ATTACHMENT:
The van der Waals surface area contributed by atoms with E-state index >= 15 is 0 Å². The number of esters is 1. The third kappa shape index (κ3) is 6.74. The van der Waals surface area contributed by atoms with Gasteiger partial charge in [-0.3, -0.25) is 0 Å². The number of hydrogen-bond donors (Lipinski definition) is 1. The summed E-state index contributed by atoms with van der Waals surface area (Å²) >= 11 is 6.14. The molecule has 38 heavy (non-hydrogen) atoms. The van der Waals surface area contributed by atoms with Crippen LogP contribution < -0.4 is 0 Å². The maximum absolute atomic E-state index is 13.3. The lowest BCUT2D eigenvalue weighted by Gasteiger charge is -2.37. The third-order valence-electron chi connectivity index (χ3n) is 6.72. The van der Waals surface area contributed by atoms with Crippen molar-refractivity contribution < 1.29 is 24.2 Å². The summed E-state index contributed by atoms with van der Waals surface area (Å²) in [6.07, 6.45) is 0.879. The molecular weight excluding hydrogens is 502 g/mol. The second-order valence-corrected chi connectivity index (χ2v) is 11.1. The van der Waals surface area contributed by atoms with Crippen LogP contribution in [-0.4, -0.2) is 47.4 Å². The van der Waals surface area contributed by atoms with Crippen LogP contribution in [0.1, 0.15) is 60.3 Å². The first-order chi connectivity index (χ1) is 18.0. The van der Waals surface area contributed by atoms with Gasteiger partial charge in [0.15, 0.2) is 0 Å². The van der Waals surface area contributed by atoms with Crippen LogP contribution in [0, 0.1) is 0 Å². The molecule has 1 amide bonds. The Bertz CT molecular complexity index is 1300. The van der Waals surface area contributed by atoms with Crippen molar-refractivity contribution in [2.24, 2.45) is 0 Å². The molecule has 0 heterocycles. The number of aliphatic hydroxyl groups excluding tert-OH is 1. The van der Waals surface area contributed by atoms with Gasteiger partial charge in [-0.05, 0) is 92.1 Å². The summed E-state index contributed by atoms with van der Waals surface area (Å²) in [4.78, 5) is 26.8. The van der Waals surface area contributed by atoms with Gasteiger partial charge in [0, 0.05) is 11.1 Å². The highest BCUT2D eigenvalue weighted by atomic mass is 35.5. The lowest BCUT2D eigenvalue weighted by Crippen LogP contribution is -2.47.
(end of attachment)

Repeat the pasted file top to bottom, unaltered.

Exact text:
The van der Waals surface area contributed by atoms with E-state index >= 15 is 0 Å². The number of esters is 1. The third kappa shape index (κ3) is 6.74. The van der Waals surface area contributed by atoms with Gasteiger partial charge in [-0.3, -0.25) is 0 Å². The number of hydrogen-bond donors (Lipinski definition) is 1. The summed E-state index contributed by atoms with van der Waals surface area (Å²) >= 11 is 6.14. The molecule has 38 heavy (non-hydrogen) atoms. The van der Waals surface area contributed by atoms with Crippen LogP contribution < -0.4 is 0 Å². The maximum absolute atomic E-state index is 13.3. The lowest BCUT2D eigenvalue weighted by Gasteiger charge is -2.37. The third-order valence-electron chi connectivity index (χ3n) is 6.72. The van der Waals surface area contributed by atoms with Crippen molar-refractivity contribution < 1.29 is 24.2 Å². The summed E-state index contributed by atoms with van der Waals surface area (Å²) in [6.07, 6.45) is 0.879. The molecular weight excluding hydrogens is 502 g/mol. The second-order valence-corrected chi connectivity index (χ2v) is 11.1. The van der Waals surface area contributed by atoms with Crippen LogP contribution in [-0.4, -0.2) is 47.4 Å². The van der Waals surface area contributed by atoms with Crippen LogP contribution in [0.1, 0.15) is 60.3 Å². The first-order chi connectivity index (χ1) is 18.0. The van der Waals surface area contributed by atoms with Gasteiger partial charge in [0.15, 0.2) is 0 Å². The van der Waals surface area contributed by atoms with Crippen LogP contribution in [0, 0.1) is 0 Å². The molecule has 1 amide bonds. The Bertz CT molecular complexity index is 1300. The van der Waals surface area contributed by atoms with Crippen molar-refractivity contribution in [2.24, 2.45) is 0 Å². The molecule has 0 heterocycles. The number of aliphatic hydroxyl groups excluding tert-OH is 1. The van der Waals surface area contributed by atoms with Gasteiger partial charge in [-0.05, 0) is 92.1 Å². The summed E-state index contributed by atoms with van der Waals surface area (Å²) in [4.78, 5) is 26.8. The van der Waals surface area contributed by atoms with Gasteiger partial charge in [0, 0.05) is 11.1 Å². The highest BCUT2D eigenvalue weighted by atomic mass is 35.5. The lowest BCUT2D eigenvalue weighted by Crippen LogP contribution is -2.47.